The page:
Think of the coolest car you can imagine. It might be a really fast sports car that hugs the road. Maybe your dream ride is a lifted truck with all the bells and whistles.
Now imagine never taking your dream car out for a ride. It just stays under the car cover in the garage. Eventually, the air seeps from the tires and the gasoline becomes stale. And for some reason, you're OK with it. That's the way you like it. Tragic, right?!
Your butt muscles are the same way. They are a group of muscles that are designed to be moving and generating force. Keeping with the analogy, they are the body's sports car. Sitting on them just wastes their potential.
At my gym we refer to a thing called "chair death," which occurs when prolonged sitting leads to butt amnesia and tight hips.
Gluteal muscles get lazy and don't properly activate. Then, random muscles start to ache and become stiff. After a while it feels better to just stay seated. The back of your desk chair might as well say, "R.I.P. Here sits a lazy butt."
The best way to avoid chair death is to get up and get your glutes moving. Make them work. Retrain them and push them to their limits.
The glutes are one of the first muscle groups to activate during many exercises. Today's column will cover just what that means. Glute activation is achieved by squeezing the butt muscles together. It's that simple.
Now, how long can you hold that squeeze? If you perform a squat, can you feel them relax during the exercise? What about during a lunge? What if you were to work out on the StairMaster without proper glute activation? Your knees would probably hurt because other muscles are forced to take over where the glutes leave off.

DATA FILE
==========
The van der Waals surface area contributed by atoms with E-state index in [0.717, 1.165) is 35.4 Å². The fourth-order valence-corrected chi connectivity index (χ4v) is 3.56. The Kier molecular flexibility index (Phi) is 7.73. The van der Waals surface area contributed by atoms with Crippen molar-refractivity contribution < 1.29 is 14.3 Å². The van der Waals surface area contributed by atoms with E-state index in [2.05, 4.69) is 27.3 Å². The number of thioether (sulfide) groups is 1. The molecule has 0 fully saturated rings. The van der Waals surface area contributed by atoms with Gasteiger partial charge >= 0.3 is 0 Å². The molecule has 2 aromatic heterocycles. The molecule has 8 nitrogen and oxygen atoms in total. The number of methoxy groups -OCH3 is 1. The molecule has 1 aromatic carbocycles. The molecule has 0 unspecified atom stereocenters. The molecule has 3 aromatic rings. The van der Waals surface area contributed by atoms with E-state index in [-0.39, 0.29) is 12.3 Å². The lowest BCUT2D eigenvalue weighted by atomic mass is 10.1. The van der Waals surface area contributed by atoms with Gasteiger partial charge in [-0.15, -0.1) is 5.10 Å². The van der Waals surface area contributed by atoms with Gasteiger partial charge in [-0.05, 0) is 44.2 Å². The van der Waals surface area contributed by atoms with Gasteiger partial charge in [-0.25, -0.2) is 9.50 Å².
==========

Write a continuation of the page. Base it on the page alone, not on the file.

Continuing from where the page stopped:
Training your glutes means ensuring their activation during every rep of every exercise where they're involved. Butt muscles also respond well to exercises in different planes of motion. Most exercises are performed in a single plane. Sideways and diagonally are great for glute training.
Today's exercises focus on glute activation. If the butt isn't contracted, you will easily feel it in these exercise. The hip extension can just as easily be called "glute squeezes" because that's what you're doing. You lift one leg and squeeze.
The straight-leg dead lifts are a little more complex. You need to mentally keep track of a few different muscle groups to execute the exercise properly. Keep your mind on your muscles and don't get distracted.
Sometimes, the hamstrings tend to be excessively tight. Tight hamstrings will not allow you to bend over very far. If this is the case for you, take a few weeks and lengthen your hamstrings by foam rolling and stretching.
Chris Huth is a Las Vegas trainer. You can contact him at firstname.lastname@example.org. Before beginning any exercise program, consult your physician.